Blake's comments echoed the thoughts of other blacks interviewed throughout the city who said they feared that if a black man had shot Reagan, it could have exacerbated racial tension across the country.

In a television interview yesterday morning, Washington Mayor Marion Barry said the attempted assassination will neither hurt the city's image nor affect tourism.

"I think the public understands that this could have happened anywhere," said Barry, pointing out that neither the accused assailant nor the gun used in the shootings was from the District of Columbia. "I mean we've had people assassinated in Memphis, Dallas, Los Angeles and Mississippi. So anywhere you are, people can get access to you."

Many people yesterday said Monday's shooting is part of a growing trend toward violence in the United States, a trend documented yesterday by the Federal Bureau of Investigation's announcement of a 13 percent nationwide increase in violent crime in 1980.

"This sort of thing happens and will continue to happen because we don't enforce the laws quickly in this country," said Richard S. Kotite, a retired U.S. Army brigadier general who lives in Reston. "I come out of this more angry than teary-eyed. I just hope they burn the guy that did it. It is that simple."

At the Congressional Country Club, Republican supporters of Reagan also expressed rage.

"Here we get somebody we can finally believe in, somebody we can really rally around and would do anything in the world for, and they -- whoever they are -- try to take him down," said Lou Bressler, near the first tee. "I'm angry more than anything else."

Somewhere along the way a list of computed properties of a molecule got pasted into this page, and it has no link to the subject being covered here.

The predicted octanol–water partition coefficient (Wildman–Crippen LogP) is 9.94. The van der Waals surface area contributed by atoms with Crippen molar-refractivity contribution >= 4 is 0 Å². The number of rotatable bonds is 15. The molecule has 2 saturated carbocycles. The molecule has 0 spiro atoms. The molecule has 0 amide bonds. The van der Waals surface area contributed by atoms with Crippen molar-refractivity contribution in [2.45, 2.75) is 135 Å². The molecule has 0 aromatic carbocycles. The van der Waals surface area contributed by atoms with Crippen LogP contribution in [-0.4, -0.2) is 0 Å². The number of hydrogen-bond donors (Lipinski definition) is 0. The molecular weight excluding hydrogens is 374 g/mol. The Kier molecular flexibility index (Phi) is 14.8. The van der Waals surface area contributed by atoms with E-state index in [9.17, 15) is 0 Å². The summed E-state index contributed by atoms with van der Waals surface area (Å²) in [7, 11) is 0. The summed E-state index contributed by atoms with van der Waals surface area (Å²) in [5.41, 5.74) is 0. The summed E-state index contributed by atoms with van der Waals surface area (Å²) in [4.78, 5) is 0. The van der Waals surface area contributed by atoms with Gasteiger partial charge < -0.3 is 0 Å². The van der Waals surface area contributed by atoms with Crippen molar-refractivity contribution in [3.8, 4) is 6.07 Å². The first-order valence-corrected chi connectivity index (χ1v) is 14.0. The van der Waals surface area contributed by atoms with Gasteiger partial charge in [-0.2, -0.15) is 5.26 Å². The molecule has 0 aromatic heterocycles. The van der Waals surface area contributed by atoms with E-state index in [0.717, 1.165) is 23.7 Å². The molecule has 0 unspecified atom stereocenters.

Bressler's husband, Brower, said news of the shooting made him so angry that he "almost broke [his] TV."

"I supported Reagan, but being Republican or Democrat has nothing to do with it. It's absolutely senseless. Even if it were George McGovern I'd have felt the same way," Brower Bressler said.

At the Pentagon yesterday, several military officers said that while gun control laws won't help stop assassins, better control and surveillance over "kooks" would.

"I thnk the Secret Service should check press credentials more closely and should be more alert about people who get close to the president," said Air Force Capt. Gary Hodsdon of Woodbridge.

With the president likely to be hospitalized for two weeks and not fully recovered for perhaps three months, some area residents speculated yesterday the shooting may hurt Reagan's chances of pushing his proposed budget cuts through Congress.

"Every president has a certain amount of political capital to spend," said Raymond Crowley, a retired Navy engineer who lives in Fairfax. "This shooting is going to put Reagan out of commission at a time when he needs to be in the forefront. He can't go around now up to Capitol Hill and use his considerable talent to persuade."

There were others, however, who said yesterday that the shooting should give Reagan widespread sympathy that could be converted into increased political leverage.

Charles Thomas, an eighth grader at Thomas Jefferson Intermediate, explained:

"Those people in the Congress will pass Reagan's bills because they don't want to put no more strain on the man."